Gardening: Lawn and order

GREEN WITH ENVY: Hard work in the dying days of summer will keep your lawn healthy.
GREEN WITH ENVY: Hard work in the dying days of summer will keep your lawn healthy.
0
Have your say

David Overend on how to prepare your pride and joy for the arrival of autumn.

Gardening is a repetitive occupation, and as August hurtles on towards September and autumn prepares to enter the fray, it’s time to contemplate the tasks contemplated just 12 months ago. In a few more days we should expect a fall in temperature and more rainfall, which shouldn’t seem all that much different from what’s just gone this summer.

That is unless you have a lawn, because somehow grass (and all plants) know when it’s time to slow down in preparation for winter hibernation.

The first lawn job is to adjust the cutting height of the mower blades so the grass is left a little longer at each cut.

And before you mow next it’s a good idea to rake or scarify the whole lawn to pull out any dead material, called “thatch”, and lift up any grass runners so they can be trimmed by the mower.

A spring-tine rake is the ideal tool for the job and not only does it work wonders on the grass, it can benefit the gardener too – plenty of healthy exercise.

After that mowing, you are clear to aerate the surface, allowing air into the top few inches of soil. On heavy clay soils, professional groundsmen recommend that you use a hollow-tine fork that removes cores of soil rather than simply driving holes into the surface with an ordinary garden fork.

If you remove these cores and fill the holes with something like EverGreen Enriched Lawn Soil or even a washed river sand, you’ll be doing a marvellous job on improving drainage while helping water get to the grass roots.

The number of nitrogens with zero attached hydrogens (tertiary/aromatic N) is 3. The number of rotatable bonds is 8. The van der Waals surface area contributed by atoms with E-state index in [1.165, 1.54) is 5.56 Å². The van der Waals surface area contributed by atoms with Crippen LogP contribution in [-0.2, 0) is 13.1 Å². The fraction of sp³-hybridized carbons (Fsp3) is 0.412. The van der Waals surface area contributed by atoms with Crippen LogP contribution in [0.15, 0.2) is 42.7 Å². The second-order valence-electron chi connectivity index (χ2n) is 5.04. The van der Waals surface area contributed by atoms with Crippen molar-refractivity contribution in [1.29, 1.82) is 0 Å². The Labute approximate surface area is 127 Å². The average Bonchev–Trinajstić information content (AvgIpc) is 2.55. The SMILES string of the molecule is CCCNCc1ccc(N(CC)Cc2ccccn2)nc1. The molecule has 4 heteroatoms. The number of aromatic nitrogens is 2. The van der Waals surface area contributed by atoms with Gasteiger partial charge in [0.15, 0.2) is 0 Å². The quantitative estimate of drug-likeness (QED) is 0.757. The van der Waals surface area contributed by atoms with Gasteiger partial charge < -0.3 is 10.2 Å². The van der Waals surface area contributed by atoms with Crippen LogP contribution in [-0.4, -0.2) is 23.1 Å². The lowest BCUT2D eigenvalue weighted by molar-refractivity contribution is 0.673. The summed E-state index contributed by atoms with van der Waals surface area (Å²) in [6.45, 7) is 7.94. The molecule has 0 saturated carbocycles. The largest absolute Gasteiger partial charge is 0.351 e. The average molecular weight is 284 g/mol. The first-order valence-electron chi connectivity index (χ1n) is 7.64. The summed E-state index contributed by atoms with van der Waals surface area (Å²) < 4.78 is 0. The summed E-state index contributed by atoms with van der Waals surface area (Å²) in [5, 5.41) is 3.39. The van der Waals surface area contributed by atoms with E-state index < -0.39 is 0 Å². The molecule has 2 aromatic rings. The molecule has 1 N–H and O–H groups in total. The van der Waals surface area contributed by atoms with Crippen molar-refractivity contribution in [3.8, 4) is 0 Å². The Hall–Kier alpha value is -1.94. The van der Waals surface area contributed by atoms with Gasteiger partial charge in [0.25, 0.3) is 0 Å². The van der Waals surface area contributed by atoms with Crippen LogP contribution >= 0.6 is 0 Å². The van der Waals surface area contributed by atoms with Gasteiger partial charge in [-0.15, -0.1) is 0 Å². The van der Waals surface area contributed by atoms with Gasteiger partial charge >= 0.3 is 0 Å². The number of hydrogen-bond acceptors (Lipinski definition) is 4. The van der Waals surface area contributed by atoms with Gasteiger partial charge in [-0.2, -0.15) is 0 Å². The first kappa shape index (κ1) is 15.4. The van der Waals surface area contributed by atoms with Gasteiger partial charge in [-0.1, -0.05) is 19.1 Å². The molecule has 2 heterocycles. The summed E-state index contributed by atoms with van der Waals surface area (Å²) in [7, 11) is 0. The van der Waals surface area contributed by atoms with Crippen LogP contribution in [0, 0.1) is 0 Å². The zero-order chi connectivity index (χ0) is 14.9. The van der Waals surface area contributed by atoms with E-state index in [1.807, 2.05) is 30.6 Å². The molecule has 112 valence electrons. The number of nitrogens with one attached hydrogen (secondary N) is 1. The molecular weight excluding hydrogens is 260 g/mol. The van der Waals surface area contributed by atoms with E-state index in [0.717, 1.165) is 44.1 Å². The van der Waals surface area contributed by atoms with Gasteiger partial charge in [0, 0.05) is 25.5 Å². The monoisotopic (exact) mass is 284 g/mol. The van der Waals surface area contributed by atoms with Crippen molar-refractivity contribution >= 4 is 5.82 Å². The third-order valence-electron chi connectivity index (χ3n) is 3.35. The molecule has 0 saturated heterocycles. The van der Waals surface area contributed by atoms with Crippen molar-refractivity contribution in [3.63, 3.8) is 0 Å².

Following this autumn renovation, think about treating your lawn with a special food to encourage a stronger root system and harden off growth so the grass is tougher and can withstand more extreme conditions. Look on it as feeding a child a plate of porridge before he or she goes to school.

A proprietary fertiliser will work wonders to help the grass withstand the winter. Use one that also contains a moss killer that will control the first infestations of weeds that spread so easily in autumn.

For smaller lawns, it can be applied through its own hand-held spreader, or, for larger areas, large bags can be applied evenly and quickly through a spreader. Some may call it a boy toy, but if it does the job, don’t knock it.

TREND-SETTER: Honeywort is an unusual but stunning hardy annual.

Gardening: Rather rakish

MATCH STICKS: Rhubarb crowns are best planted in the spring or autumn.

Gardening: Stick with it